ManagementSpeak: We are the hands and feet for the teams we support, and will help them in any way possible.

Translation: Hands get slapped and feet get stepped on.

But not for providing terrific translations like this one.

Ready for a classic horror story?

It’s a dark and stormy night (of course it is). Deep shadows are spreading. In them, a nameless evil starts to take form.

A secret society is there to name that evil and fight the shadows (sound fx: crack of thunder). But it needs your help!

The secret society is Internal Audit, the spreading shadows are shadow projects — the too-small-to-notice-but-too-important-to-let-fail projects business managers charter. The name of the nameless evil? “Shadow IT“!

Now you know why I don’t write fiction.

It is, however, a horror story because the last thing IT should be doing in most organizations is treating these as evils.

The story so far:

Before the cloud became a force, IT had mostly stomped out shadow IT by locking down desktops, limiting the availability of MS Access, and disabling VBA. That successfully eliminated the risk that non-IT staff might create value with IT innovation, while shifting intruders from buffer-overflow exploits to phishing attacks.

But then came the cloud, and specifically, which represented a triple threat:

  • It catered to Sales, the least rule-conscious group in any business. Being part of revenue and all, it has more political muscle than IT, too.
  • Unlike most business applications, can be implemented effectively without any integration into other business systems.
  • IT couldn’t stomp it out without instituting Internet filtering, which is a labor-intensive pain in the patootie requiring additional headcount the CFO probably wouldn’t approve were IT to try to make its case.

Face it: The cloud means shadow IT is going to happen. That ship has sailed. We can either climb on board or wait at the Greyhound station, doing what we can to keep our so-called “internal customers” from climbing onto buses they no longer want to ride anyway.

Oh, and in a classic case of turnabout being annoyingly fair play, while IT can’t stop shadow IT anymore, our partners throughout the business can easily stop us from climbing the gangplank to join them.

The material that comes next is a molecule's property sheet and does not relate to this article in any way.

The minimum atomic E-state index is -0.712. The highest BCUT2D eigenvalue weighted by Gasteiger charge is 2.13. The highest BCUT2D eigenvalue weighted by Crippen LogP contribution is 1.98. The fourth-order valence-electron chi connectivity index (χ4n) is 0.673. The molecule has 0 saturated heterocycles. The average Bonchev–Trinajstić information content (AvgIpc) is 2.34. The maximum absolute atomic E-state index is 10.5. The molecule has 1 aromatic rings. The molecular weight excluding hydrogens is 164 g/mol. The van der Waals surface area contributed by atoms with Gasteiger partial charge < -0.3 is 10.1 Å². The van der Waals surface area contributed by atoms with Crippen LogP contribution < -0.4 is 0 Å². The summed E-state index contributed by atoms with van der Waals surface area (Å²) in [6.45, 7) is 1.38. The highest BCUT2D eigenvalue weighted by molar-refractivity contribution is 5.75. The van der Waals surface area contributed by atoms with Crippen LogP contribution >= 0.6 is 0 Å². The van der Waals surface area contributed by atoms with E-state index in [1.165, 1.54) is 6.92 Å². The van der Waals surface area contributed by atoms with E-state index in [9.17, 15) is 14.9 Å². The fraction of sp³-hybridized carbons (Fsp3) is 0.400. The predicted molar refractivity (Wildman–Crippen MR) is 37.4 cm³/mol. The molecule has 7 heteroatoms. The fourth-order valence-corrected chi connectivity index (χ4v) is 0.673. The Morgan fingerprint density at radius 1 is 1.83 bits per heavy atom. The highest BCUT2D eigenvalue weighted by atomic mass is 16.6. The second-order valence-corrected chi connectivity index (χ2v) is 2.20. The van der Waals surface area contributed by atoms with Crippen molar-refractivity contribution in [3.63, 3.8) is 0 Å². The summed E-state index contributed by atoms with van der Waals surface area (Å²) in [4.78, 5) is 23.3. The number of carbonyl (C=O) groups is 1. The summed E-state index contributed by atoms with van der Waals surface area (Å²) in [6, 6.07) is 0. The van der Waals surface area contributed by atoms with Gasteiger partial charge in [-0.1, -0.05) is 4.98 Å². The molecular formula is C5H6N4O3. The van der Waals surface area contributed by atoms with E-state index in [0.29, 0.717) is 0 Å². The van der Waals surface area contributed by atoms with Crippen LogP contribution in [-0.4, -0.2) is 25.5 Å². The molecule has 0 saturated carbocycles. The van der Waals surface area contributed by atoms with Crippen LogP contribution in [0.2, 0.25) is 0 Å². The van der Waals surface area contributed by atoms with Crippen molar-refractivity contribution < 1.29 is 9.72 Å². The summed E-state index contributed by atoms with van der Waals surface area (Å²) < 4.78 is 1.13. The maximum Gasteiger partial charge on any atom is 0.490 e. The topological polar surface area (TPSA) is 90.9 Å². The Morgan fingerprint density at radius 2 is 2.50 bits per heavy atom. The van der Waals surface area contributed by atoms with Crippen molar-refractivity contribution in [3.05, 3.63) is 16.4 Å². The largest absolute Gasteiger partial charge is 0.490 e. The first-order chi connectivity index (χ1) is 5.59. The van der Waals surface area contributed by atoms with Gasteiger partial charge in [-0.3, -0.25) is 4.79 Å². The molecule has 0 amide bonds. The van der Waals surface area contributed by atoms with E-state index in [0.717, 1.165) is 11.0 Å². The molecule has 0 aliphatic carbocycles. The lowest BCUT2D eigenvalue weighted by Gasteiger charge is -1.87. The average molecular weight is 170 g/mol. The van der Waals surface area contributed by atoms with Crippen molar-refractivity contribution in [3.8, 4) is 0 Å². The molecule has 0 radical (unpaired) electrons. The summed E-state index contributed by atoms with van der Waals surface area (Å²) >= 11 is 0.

Then there are shadow projects. Like shadow IT, shadow projects happen outside the company’s approval processes. The managers who want them to happen simply charter and assign them, because they have enough authority without anyone else butting in to make sure they’re “done right,” whatever that might mean.

Something else the two shadows have in common: As a practical matter, their costs are low, their benefits are, in proportion, high, and the cost of stopping them would exceed the cost of just letting them happen.

One more characteristic they share is that they increase risk, because the folks who take them on often aren’t as familiar with the company’s compliance requirements as IT professionals are who have to take them into account with everything they do.

That doesn’t, however, mean IT has to become the Deputy Dawg of company compliance.

The fact of the matter is, Internal Audit gets a bad rap in most companies. It’s goal isn’t to prevent people from doing their jobs. It’s to recommend a healthy set of management controls, then to make sure everyone complies with the controls management actually adopts.

Describe a hypothetical shadow project to Internal Audit. Make it a typical one — one that’s going to build some shadow IT that won’t cost very much, and will do something useful and profitable. Ask if it should be stopped because it might lack the proper controls, and the most likely answer will be, no, don’t stop it. Just have it add the proper controls.

Internal Audit isn’t the only compliance function in the company. Inside IT (or inside its orbit), enterprise technical architecture management (ETAM) and information security wear compliance hats, and sometimes the PMO as well. Because they’re compliance functions, making sure everyone complies is almost instinctual. That is, after all, what compliance means.

And so, ETAM turns into the architecture police, the PMO turns into the methodology police, InfoSec turns into the Value Prevention Society, and IT takes the easy way out, doing its best Sergeant I-see-nuthink! Schultz impression while deploring the whole shadow enterprise.

There are alternatives. ETAM and InfoSec can collaborate to create a secure and supported end-user-computing platform. Internal Audit can provide a compliance checklist available to anyone who wants it.

IT can provide consulting services on how to design and build small applications. And if you have a PMO, it can provide training and coaching in ultra-basic project management techniques.

Preventing failure and encouraging success aren’t the same thing. The difference is the vast gap separating “No!” from “How can we can help?”